Brand Britain is stepping on the gas. In the run up to next year's double-header of the Olympics and the Queen's jubilee, the country's tourism boards have recently announced a spate of marketing pushes designed to get overseas tourist bookings flooding in. Things kicked off with something of a false start back in August, with a celebrity-fronted campaign by Visit Britain. However, as a direct effect of the recent unrest and rioting that occurred in British cities Visit Britain was led to pull overseas advertising of its new campaign, which featured such national treasures as Dame Judi Dench and Jamie Oliver.

Reacting with admirable speed, Visit Britain stated that they would monitor the tone and extent of media coverage abroad and allow the advertising to return to the overseas market when it feels the situation has calmed. Recent events already appear a little distant and are not expected to recur and but it is still too early to predict the real effect on tourist levels.

Next off the blocks came Visit England - announcing its biggest ever marketing push, which is planned to land next year in conjunction with the Diamond Jubilee celebrations and, of course, London 2012 to capitalise on a sense of national pride. It's important of course not to ignore that the reputation of the country can also have been damaged among its own residents, and given the recent growth of the 'staycation', the UK's own residents may need to be given reasons to celebrate and holiday in their own country, as well as overseas audiences.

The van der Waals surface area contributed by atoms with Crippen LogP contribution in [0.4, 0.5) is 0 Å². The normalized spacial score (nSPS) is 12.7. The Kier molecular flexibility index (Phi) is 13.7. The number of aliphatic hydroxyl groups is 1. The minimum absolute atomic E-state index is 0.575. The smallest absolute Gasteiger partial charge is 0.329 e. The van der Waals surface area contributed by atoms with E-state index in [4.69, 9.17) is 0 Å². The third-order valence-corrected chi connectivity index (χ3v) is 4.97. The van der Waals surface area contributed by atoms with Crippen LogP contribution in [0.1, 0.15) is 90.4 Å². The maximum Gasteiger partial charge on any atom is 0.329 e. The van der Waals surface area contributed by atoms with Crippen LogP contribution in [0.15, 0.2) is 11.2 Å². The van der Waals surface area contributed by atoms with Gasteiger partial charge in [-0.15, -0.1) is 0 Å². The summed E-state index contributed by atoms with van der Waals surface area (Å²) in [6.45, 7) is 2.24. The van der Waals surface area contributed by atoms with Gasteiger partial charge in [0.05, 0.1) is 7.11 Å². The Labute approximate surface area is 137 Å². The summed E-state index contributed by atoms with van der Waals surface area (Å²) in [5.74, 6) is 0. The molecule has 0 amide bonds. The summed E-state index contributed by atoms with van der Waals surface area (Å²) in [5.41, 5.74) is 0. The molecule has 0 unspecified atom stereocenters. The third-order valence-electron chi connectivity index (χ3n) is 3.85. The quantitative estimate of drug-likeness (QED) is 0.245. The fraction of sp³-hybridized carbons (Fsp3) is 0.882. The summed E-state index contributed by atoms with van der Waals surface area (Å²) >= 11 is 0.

Taking the bronze on launch is David Cameron's newly announced Great Britain campaign – focused on attracting overseas tourism. Again, this one leverages the celebrity angle to communicate the message of Cool Britannia 2011, employing Henry VIII, Branson, Cambridge, Wallace and Gromit. There's even mention of The Beatles. To my mind, it's a shame that the campaign focuses on such well known overseas British icons rather than the less celebrated tourist attractions which make the country such a vibrant destination. If people already know what you have and choose not to come then telling them again about the same stuff, in self congratulatory mode too, probably won't cut it.

Personally, I'm not convinced that I'm not sure that £500,000 spend will do much when the intention is to bring in four million visitors from across the globe; £500k won't even buy a dozen full pages in major US newspapers. The audience for this is undoubtedly the audience that are disenchanted with the financial situation here in the UK. Judging from comments on the Daily Mail website from readers 'makes you proud to be British' and 'This is a Great campaign! Britain was Great, and still IS.' They may be working – at least on the home front. But to get four million Americans to come to the UK, I remain unconvinced.

Given the country tourism boards are now carrying the torch for Britain both overseas and domestically, it is however critical that all travel brands benefitting directly or indirectly from UK tourism look to boost their investment in marketing now – otherwise cut-through may well be lost in the noise. In particular, this activity needs to show how Britain not only delivers quality service across a range of cultural and entertainment areas but does so at a price that is competitive with the rest of Europe and indeed the world. Any short changing on spend and a reliance on Visit Britain, Visit England or the government itself to save the UK's tourism revenues is both short term and short sighted.